Linda Carman: 5 Fast Facts You Need to Know

Son Rescued at Sea Speaks Out on Mother's DisappearanceNathan Carman, 22, told ABC News he "wasn't responsible" for the death of his 54-year-old mother, Linda Carman, after their boat sank in the Atlantic Ocean.2016-09-29T14:41:20.000Z

Linda Carman and her son, Nathan, left for a fishing trip on the evening of September 17, 2016. When they did not return, the Coast Guard sent out a search team. It wasn’t until eight days later that Nathan was finally located by a Chinese freighter, but Linda was nowhere to be found. Tonight, ABC News’ 20/20 will speak to Nathan about his mother’s disappearance, and what he believes happened that fateful night.

Read on to learn more about Linda Carman, Nathan’s mother.

1. Her Body Has Not Been Found

Linda’s body has never been found and she is presumed dead. To this day, Nathan has said that he did not harm his mother, and had no part in her disappearance.

Nathan planned a memorial service to honor his mother one month after the incident. According to The Courant, his plans for a service angered family members who were waiting for the police to finish their investigation. The outlet also reports that Nathan did not contact Linda’s three sisters to tell them about, or invite them to, his mother’s memorial.

Hubert Santos, Nathan’s attorney, told The Hartford Courant, “Nathan has not given up hope for his mother’s rescue. However, he also understands the difficult realities of the situation and that the Coast Guard stopped search-and-rescue operations last month… He believes that now is an appropriate time to begin the mourning process, and asks that the public and press respect his privacy during this trying time.”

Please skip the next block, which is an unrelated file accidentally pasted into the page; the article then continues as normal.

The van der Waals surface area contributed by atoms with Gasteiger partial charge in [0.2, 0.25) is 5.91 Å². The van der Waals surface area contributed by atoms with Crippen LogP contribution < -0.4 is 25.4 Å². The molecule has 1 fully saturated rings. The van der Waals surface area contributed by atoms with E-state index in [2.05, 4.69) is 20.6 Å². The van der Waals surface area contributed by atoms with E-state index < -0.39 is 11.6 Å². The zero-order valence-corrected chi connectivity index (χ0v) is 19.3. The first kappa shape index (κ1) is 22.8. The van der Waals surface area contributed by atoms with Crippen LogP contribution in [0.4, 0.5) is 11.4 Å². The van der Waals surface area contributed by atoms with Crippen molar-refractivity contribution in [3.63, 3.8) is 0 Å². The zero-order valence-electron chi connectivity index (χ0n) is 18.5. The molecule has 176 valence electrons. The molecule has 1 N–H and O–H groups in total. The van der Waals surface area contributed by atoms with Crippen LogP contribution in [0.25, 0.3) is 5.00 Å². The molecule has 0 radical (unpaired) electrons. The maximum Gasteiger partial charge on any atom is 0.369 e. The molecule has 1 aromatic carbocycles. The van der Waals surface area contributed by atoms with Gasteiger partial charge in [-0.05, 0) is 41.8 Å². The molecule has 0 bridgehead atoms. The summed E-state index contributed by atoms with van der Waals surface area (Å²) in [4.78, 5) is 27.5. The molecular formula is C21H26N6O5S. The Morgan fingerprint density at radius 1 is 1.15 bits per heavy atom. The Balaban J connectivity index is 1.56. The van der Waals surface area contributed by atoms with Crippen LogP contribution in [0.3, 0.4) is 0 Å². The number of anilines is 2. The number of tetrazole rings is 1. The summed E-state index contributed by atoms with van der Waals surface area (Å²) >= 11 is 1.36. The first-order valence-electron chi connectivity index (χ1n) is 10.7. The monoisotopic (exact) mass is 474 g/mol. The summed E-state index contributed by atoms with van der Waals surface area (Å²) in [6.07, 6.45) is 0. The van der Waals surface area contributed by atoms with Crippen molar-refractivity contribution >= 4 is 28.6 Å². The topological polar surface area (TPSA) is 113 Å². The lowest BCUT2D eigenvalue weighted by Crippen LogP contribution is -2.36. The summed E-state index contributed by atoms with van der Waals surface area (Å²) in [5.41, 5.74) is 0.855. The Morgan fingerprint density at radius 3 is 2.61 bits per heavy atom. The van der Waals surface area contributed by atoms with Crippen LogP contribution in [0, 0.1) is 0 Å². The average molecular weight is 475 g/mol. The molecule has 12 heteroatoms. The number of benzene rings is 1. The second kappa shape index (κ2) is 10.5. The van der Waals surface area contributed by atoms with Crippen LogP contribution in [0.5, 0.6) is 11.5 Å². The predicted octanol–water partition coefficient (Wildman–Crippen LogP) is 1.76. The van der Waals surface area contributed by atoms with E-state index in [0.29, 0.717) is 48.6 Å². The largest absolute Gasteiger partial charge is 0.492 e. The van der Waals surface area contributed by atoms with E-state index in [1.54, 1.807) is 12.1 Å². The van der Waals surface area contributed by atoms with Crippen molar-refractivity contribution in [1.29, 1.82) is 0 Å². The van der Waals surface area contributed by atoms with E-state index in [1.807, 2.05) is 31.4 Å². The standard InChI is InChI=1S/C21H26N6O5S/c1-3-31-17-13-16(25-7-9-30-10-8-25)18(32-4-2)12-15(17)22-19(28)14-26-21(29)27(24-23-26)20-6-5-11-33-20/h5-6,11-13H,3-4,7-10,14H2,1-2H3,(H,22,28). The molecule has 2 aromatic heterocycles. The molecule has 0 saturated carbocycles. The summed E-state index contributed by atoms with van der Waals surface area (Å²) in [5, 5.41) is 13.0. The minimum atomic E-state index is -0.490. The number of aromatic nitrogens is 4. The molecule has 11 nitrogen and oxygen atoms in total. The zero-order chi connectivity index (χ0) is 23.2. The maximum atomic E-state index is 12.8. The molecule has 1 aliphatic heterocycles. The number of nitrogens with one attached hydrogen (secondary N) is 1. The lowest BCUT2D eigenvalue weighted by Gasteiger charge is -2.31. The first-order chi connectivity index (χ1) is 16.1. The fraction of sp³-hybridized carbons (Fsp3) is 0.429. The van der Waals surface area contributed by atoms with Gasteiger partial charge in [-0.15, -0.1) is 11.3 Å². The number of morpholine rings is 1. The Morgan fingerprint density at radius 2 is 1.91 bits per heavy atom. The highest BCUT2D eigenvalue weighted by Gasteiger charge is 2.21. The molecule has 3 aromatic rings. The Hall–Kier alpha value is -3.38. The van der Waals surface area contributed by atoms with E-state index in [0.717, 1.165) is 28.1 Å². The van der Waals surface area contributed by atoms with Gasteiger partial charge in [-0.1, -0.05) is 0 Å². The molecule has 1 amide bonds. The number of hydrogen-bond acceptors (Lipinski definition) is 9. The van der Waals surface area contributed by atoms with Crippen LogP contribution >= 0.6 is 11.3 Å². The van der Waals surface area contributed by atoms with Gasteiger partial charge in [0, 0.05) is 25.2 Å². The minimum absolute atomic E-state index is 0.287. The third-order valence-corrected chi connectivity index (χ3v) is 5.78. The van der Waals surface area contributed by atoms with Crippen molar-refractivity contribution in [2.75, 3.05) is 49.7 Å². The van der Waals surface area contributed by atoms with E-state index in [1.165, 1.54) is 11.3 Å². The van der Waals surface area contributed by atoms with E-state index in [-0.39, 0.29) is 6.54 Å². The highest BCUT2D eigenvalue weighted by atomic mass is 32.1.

2. Her Estate Is Worth $6.5 Million

According to probate records obtained by The Courant, Linda is worth more than $6.5 million. The outlet reports that a majority of her money comes from a corporation she owns with her sisters, called Elaine Manor Ownership LLC, worth $18 million, and that her cash assets are valued at approximately $125,000.

3. Her Wealthy Father Was Fatally Shot in 2013

On December 20, 2013, Linda’s father, John Chakalos, was found shot dead at his home in Windsor, Connecticut. Chakalos, a wealthy real estate developer, was still mourning his wife, who had died of cancer just a month earlier. Linda’s attoney, Gerry Klein, told CNN that there were no signs of forced entry and nothing was stolen, and that Linda passed a polygraph test that the police administered.

According to NBC Connecticut, Chakalos left behind an estate worth more than $42 million to his four daughters– one of whom was Linda. Court documents obtained by CBS revealed that police “applied for an arrest warrant charging Nathan Carman with the murder, but a prosecutor didn’t sign the warrant and asked for more information.”

His death remains a mystery to this day.

4. She and Nathan Had Different Ideas About Their Destinations on September 17

According to CNN, Linda and her son had different ideas about where their boat was headed before they took off on the evening of September 17. Linda told a friend they were going to “Striper Rock”, about 20 miles off Rhode Island, while Nathan told a local man they were going to the “Canyons”– 100 miles offshore. The same man, Mike Iozzi, told authorities that as Nathan was gearing up to leave, he saw him remove the boat’s trim tabs, which help “boats sail ‘with increased safety'”. Iozzi told CNN that he didn’t see any fishing poles in the boat, and Nathan didn’t answer him when he asked why he wasn’t bringing any.

5. She Was Arrested in 2011 for an Assault of Her Father

According to CNN, Linda was arrested in 2011 for an assault of her father, who was 85 at the time. The family was reportedly visiting Nathan at a psychiatric facility in Hartford when an “argument broke out over the direction of care for Nathan, and financial issues,” according to Klein.

Nathan had been admitted to the Connecticut hospital for psychiatric treatment at age 17, after his beloved horse had died.

Linda pleaded self-defense, and the case was eventually dismissed.

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